Successful businesses want to grow. However, there are many different routes to growth, and choosing the right one can be difficult. The following article discusses one such strategy: franchising.
What Does It Mean to Franchise Your Business?
Simply put, franchising your business means allowing someone else to use your products, branding, intellectual property, and more to operate a new branch of the business. The franchisor provides name recognition and know-how. Meanwhile, the franchisee provides the franchisor with capital, labor, and ultimately revenue.
Is Your Business Franchisable?
While it may seem obvious, success is perhaps the most important criteria for a business to meet if it is to launch a successful franchise program. In most cases, becoming a franchisee requires a significant investment of an individual's own capital.
It is unlikely that a franchisor will be able to attract quality candidates if potential franchisees do not believe that there is a high chance that their initial investment will lead to profit down the road. Franchising is not a prudent move for businesses that are in a rebuilding or realignment stage.
Having protectable intellectual property – e.g., a trade name that you have registered, or can register, with the U.S. Patent and Trademark Office, is another important criteria for a successful franchise. Many small businesses start out by choosing a brand name or logo that is overly descriptive or without running a nationwide search to identify prior users of confusing similar names that may limit a business's future expansion opportunities.
Taking steps to register your name, logo and other unique branding materials with the U.S. Patent and Trademark Office and secure the necessary URLs and social media handles is essential homework for every franchisor.
In order for a franchise to be successful, the underlying business model must be teachable and replicable. For instance, restaurants are generally regarded as easy to franchise, in part, because recipes and cooking techniques are relatively simple to teach. On the other hand, a business built around complex, technical knowledge that is cultivated after years of development is much harder to franchise.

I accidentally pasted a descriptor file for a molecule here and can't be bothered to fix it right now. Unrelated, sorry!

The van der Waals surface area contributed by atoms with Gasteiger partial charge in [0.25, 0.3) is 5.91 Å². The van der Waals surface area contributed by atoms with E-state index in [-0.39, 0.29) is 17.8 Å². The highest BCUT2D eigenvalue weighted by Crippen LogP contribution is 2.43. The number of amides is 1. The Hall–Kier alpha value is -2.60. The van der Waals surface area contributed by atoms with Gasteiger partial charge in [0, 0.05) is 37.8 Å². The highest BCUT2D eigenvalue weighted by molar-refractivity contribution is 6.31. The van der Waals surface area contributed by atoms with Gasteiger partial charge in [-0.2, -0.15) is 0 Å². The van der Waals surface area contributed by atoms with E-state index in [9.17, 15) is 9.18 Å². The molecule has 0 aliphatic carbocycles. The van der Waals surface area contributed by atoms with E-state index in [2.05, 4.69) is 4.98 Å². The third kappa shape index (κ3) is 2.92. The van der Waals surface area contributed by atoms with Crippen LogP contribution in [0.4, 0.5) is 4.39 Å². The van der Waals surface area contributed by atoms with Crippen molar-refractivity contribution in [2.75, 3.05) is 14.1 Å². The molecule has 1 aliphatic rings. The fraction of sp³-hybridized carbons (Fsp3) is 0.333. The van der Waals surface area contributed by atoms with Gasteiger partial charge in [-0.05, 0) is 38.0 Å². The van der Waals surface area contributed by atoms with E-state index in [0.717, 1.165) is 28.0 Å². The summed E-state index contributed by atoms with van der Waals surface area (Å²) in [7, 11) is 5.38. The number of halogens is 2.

Potential Hurdles to Franchising
To become a successful franchisor, one must pivot into the business of selling and servicing franchises. The franchisor's new role is entirely different from the underlying business it is franchising for the primary responsibility of a franchisor is to manage franchisees and lead a competitive brand. If your existing management is not ready to step into this new role or hire talent to take this job on, franchising is not the right option.
Franchising necessarily leads to surrendering control. The franchising model revolves around a third party running the day-to-day operations of a business that someone else built. Franchising is not a good option for people who struggle to acquiesce control.
A franchisor should resist the temptation to award a franchise anywhere in the country simply because someone has expressed interest in becoming a franchisee there. When planning an expansion strategy, a franchisor needs to be able to identify the demographic factors that drive traffic to its business and strategically award franchises for markets where those factors are present.
Turning your business into a franchise has the potential to create significant value and revenue. However, it is a complicated process, and legal counsel is necessary for success. Be sure to work closely with an attorney specializing in franchise law if you want to begin the franchising process on the right foot.